WAG UCLA joins the college scandals

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ldw4mlo

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Feb 13, 2015
6,339
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Excluding participation in the sport you are admitted for. Seriously a gymnast should be and actual gymnast. A crew person should have done crew. In high school.

But beyond that athletic teams music programs, etc... fill based on their needs. It’s subjective. Demographics are a factor, in state vs out of state, and a bunch of other things.

You are great tackle but the football team needs running backs. They may recruit what looks to be a lesser skilled player.

You are a great violinist but the orchestra really needs viola or bass players. And you are out. And perhaps a “lesser” viola or bass player gets a spot.

L9 vs L10 who knows. Maybe the college is familiar with the gym of the L9 kid and feels they would fit better based on how they trained over the years. May be the coach met the L10 and thought her and or her parents were high maintenance or didn’t have the maturity they were looking for. Or just rubbed the coach the wrong way.,

Happens all the time, even in professional sports. How many times have you seen a guy released from a pro team because of “fit” issues that thrives elsewhere.

L10 or Elite is no guarantee.

And when they want you they will find a way. Some wiggle room on SATs. Some academic money in a Div 3 school.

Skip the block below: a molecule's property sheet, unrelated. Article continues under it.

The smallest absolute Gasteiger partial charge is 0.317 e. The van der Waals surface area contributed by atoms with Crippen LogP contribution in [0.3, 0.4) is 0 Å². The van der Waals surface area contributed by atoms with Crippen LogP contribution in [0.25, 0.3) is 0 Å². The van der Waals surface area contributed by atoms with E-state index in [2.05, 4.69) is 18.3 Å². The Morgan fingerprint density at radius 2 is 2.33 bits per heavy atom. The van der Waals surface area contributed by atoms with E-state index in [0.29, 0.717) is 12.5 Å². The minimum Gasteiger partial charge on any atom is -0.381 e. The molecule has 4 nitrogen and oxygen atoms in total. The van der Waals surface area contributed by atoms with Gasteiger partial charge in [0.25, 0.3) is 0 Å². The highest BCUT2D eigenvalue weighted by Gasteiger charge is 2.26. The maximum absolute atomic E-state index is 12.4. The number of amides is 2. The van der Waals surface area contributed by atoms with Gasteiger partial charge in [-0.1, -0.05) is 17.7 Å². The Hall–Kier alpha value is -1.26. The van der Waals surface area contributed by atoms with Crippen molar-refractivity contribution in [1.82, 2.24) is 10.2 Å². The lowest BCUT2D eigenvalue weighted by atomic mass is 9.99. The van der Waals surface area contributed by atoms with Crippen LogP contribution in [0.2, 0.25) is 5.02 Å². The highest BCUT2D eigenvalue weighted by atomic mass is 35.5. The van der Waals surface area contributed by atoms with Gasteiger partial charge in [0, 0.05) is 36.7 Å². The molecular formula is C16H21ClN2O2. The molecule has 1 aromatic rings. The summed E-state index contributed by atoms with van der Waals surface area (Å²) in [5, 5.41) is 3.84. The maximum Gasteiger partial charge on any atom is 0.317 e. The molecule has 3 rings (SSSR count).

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gymgal

Gold Membership
Proud Parent
Aug 22, 2008
4,550
If we are to take the info in the article as fact, then the adults involved did "fake" this young lady's profile, stating she had potential, that she trained at a club where no one remembers her, where she has no record of ever competing. That is a major issue for all involved. While I understand that theoretically the walk-on spots are unlimited, in reality this is not true. Each additional athlete costs the team money - Athletic gear/apparel, travel costs, food. No, it may not be much in the grand scheme but it does go against their budget - especially for teams who are not revenue neutral (I assume UCLA is actually revenue positive but I am speaking generally). And as others have mentioned, a situation like this takes a spot from another applicant - either a more competent gymnast, who may have an actual shot of competing at some point, or just another academic applicant who is more qualified, if the person in question didn't bypass the regular process.
 

gymgal

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Proud Parent
Aug 22, 2008
4,550
As for the L9, at least she has a record of competing. Who knows - she may be training some great skills, just haven't put them together yet or her other events are not L10 ready. Also, she is still 2 years away from graduating. That's a long time to develop.
 
D

Deleted member 14190

Even if walk-on spots are unlimited, the number of seats in UCLA's freshman class is not. If this student was given acceptance to UCLA via "less strigent" athletic requirements when the student is not, in fact, an athlete - then this student DID take a seat from another qualified UCLA applicant. I'm less concerned about the gymnastics roster as I am the fact that admission standards were potentially compromised.
Two ways to think about it, your way, which I can see and could agree with . Or.... if a child gets admitted to UCLA vs ASU or Boise , what difference does it make . Guys are we really that picky about admittance that we are going to pick on one spot and ignore the thousands of international students and athletes that are soaking up scholarships to the same schools? State schools to boot ! Come on guys , focus on the much much much bigger problem out there , not the one spot that was granted with no money behind it ....